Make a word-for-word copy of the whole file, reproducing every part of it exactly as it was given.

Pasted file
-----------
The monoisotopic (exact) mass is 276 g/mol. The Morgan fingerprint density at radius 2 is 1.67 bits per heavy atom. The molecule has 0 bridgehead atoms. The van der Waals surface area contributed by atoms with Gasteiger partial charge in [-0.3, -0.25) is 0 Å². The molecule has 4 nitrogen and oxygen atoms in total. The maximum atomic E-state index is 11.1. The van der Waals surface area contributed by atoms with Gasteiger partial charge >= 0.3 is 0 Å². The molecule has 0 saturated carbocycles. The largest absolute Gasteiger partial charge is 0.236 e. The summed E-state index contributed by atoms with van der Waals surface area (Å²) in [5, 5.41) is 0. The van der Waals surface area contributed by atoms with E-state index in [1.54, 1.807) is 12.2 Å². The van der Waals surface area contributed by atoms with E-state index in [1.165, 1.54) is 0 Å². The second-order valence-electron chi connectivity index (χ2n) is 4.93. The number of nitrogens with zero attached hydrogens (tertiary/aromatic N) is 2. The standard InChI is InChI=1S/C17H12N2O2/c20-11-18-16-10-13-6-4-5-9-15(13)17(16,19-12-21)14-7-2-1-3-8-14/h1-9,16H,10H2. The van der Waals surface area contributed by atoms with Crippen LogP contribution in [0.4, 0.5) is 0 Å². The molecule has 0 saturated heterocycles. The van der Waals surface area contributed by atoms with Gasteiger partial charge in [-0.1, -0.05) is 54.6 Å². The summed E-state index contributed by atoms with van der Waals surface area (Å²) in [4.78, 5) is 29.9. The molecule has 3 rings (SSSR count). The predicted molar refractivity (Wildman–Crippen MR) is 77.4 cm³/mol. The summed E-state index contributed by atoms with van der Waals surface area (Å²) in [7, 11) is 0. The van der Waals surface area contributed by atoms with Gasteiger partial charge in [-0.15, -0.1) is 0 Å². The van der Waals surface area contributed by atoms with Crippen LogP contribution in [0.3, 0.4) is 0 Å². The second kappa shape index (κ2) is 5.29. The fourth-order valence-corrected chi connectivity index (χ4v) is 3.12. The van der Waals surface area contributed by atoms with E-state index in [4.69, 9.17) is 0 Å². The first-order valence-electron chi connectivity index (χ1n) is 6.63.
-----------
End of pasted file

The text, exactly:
The monoisotopic (exact) mass is 276 g/mol. The Morgan fingerprint density at radius 2 is 1.67 bits per heavy atom. The molecule has 0 bridgehead atoms. The van der Waals surface area contributed by atoms with Gasteiger partial charge in [-0.3, -0.25) is 0 Å². The molecule has 4 nitrogen and oxygen atoms in total. The maximum atomic E-state index is 11.1. The van der Waals surface area contributed by atoms with Gasteiger partial charge >= 0.3 is 0 Å². The molecule has 0 saturated carbocycles. The largest absolute Gasteiger partial charge is 0.236 e. The summed E-state index contributed by atoms with van der Waals surface area (Å²) in [5, 5.41) is 0. The van der Waals surface area contributed by atoms with E-state index in [1.54, 1.807) is 12.2 Å². The van der Waals surface area contributed by atoms with E-state index in [1.165, 1.54) is 0 Å². The second-order valence-electron chi connectivity index (χ2n) is 4.93. The number of nitrogens with zero attached hydrogens (tertiary/aromatic N) is 2. The standard InChI is InChI=1S/C17H12N2O2/c20-11-18-16-10-13-6-4-5-9-15(13)17(16,19-12-21)14-7-2-1-3-8-14/h1-9,16H,10H2. The van der Waals surface area contributed by atoms with Crippen LogP contribution in [0.4, 0.5) is 0 Å². The molecule has 0 saturated heterocycles. The van der Waals surface area contributed by atoms with Gasteiger partial charge in [-0.1, -0.05) is 54.6 Å². The summed E-state index contributed by atoms with van der Waals surface area (Å²) in [4.78, 5) is 29.9. The molecule has 3 rings (SSSR count). The predicted molar refractivity (Wildman–Crippen MR) is 77.4 cm³/mol. The summed E-state index contributed by atoms with van der Waals surface area (Å²) in [7, 11) is 0. The van der Waals surface area contributed by atoms with Gasteiger partial charge in [-0.15, -0.1) is 0 Å². The van der Waals surface area contributed by atoms with Crippen LogP contribution in [0.3, 0.4) is 0 Å². The second kappa shape index (κ2) is 5.29. The fourth-order valence-corrected chi connectivity index (χ4v) is 3.12. The van der Waals surface area contributed by atoms with E-state index in [4.69, 9.17) is 0 Å². The first-order valence-electron chi connectivity index (χ1n) is 6.63.